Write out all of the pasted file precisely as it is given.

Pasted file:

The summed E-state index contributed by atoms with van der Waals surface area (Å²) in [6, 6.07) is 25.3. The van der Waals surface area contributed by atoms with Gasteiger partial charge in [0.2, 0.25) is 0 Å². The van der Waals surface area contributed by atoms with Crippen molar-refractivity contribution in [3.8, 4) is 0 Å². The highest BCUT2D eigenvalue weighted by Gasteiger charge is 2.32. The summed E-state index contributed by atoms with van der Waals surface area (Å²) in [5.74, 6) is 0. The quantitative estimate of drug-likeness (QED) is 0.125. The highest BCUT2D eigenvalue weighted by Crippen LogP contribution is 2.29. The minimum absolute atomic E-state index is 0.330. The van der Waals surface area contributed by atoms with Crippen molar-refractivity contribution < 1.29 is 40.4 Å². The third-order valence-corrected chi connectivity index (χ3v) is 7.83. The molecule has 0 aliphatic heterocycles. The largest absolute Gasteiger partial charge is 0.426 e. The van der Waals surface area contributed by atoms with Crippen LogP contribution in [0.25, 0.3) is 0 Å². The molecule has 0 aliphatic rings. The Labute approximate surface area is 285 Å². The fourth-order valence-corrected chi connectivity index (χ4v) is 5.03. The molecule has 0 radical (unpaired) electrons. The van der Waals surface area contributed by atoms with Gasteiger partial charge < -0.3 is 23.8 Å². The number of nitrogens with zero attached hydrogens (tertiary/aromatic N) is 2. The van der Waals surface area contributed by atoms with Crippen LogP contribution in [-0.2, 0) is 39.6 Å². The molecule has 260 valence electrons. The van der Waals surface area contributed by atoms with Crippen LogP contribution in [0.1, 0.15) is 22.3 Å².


The summed E-state index contributed by atoms with van der Waals surface area (Å²) in [6, 6.07) is 25.3. The van der Waals surface area contributed by atoms with Gasteiger partial charge in [0.2, 0.25) is 0 Å². The van der Waals surface area contributed by atoms with Crippen molar-refractivity contribution in [3.8, 4) is 0 Å². The highest BCUT2D eigenvalue weighted by Gasteiger charge is 2.32. The summed E-state index contributed by atoms with van der Waals surface area (Å²) in [5.74, 6) is 0. The quantitative estimate of drug-likeness (QED) is 0.125. The highest BCUT2D eigenvalue weighted by Crippen LogP contribution is 2.29. The minimum absolute atomic E-state index is 0.330. The van der Waals surface area contributed by atoms with Crippen molar-refractivity contribution < 1.29 is 40.4 Å². The third-order valence-corrected chi connectivity index (χ3v) is 7.83. The molecule has 0 aliphatic heterocycles. The largest absolute Gasteiger partial charge is 0.426 e. The van der Waals surface area contributed by atoms with Crippen LogP contribution in [0.25, 0.3) is 0 Å². The molecule has 0 aliphatic rings. The Labute approximate surface area is 285 Å². The fourth-order valence-corrected chi connectivity index (χ4v) is 5.03. The molecule has 0 radical (unpaired) electrons. The van der Waals surface area contributed by atoms with Gasteiger partial charge < -0.3 is 23.8 Å². The number of nitrogens with zero attached hydrogens (tertiary/aromatic N) is 2. The van der Waals surface area contributed by atoms with Crippen LogP contribution in [-0.2, 0) is 39.6 Å². The molecule has 260 valence electrons. The van der Waals surface area contributed by atoms with Crippen LogP contribution in [0.1, 0.15) is 22.3 Å².